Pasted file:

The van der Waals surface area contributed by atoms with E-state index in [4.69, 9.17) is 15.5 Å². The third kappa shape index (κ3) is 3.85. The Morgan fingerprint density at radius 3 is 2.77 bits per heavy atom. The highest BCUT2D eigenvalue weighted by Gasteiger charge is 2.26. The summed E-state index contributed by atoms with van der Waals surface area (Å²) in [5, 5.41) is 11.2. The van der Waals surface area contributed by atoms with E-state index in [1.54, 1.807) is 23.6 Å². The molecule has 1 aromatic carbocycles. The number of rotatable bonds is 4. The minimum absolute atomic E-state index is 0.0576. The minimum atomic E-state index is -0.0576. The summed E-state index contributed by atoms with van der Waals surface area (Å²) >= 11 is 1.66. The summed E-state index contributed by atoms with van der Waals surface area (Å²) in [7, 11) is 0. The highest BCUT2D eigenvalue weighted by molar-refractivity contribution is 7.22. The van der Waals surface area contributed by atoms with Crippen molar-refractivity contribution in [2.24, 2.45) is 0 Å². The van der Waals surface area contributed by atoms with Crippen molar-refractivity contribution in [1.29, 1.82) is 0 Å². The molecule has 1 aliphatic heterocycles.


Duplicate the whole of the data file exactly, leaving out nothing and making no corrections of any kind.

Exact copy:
The van der Waals surface area contributed by atoms with E-state index in [4.69, 9.17) is 15.5 Å². The third kappa shape index (κ3) is 3.85. The Morgan fingerprint density at radius 3 is 2.77 bits per heavy atom. The highest BCUT2D eigenvalue weighted by Gasteiger charge is 2.26. The summed E-state index contributed by atoms with van der Waals surface area (Å²) in [5, 5.41) is 11.2. The van der Waals surface area contributed by atoms with E-state index in [1.54, 1.807) is 23.6 Å². The molecule has 1 aromatic carbocycles. The number of rotatable bonds is 4. The minimum absolute atomic E-state index is 0.0576. The minimum atomic E-state index is -0.0576. The summed E-state index contributed by atoms with van der Waals surface area (Å²) >= 11 is 1.66. The summed E-state index contributed by atoms with van der Waals surface area (Å²) in [7, 11) is 0. The highest BCUT2D eigenvalue weighted by molar-refractivity contribution is 7.22. The van der Waals surface area contributed by atoms with Crippen molar-refractivity contribution in [2.24, 2.45) is 0 Å². The van der Waals surface area contributed by atoms with Crippen molar-refractivity contribution in [1.29, 1.82) is 0 Å². The molecule has 1 aliphatic heterocycles.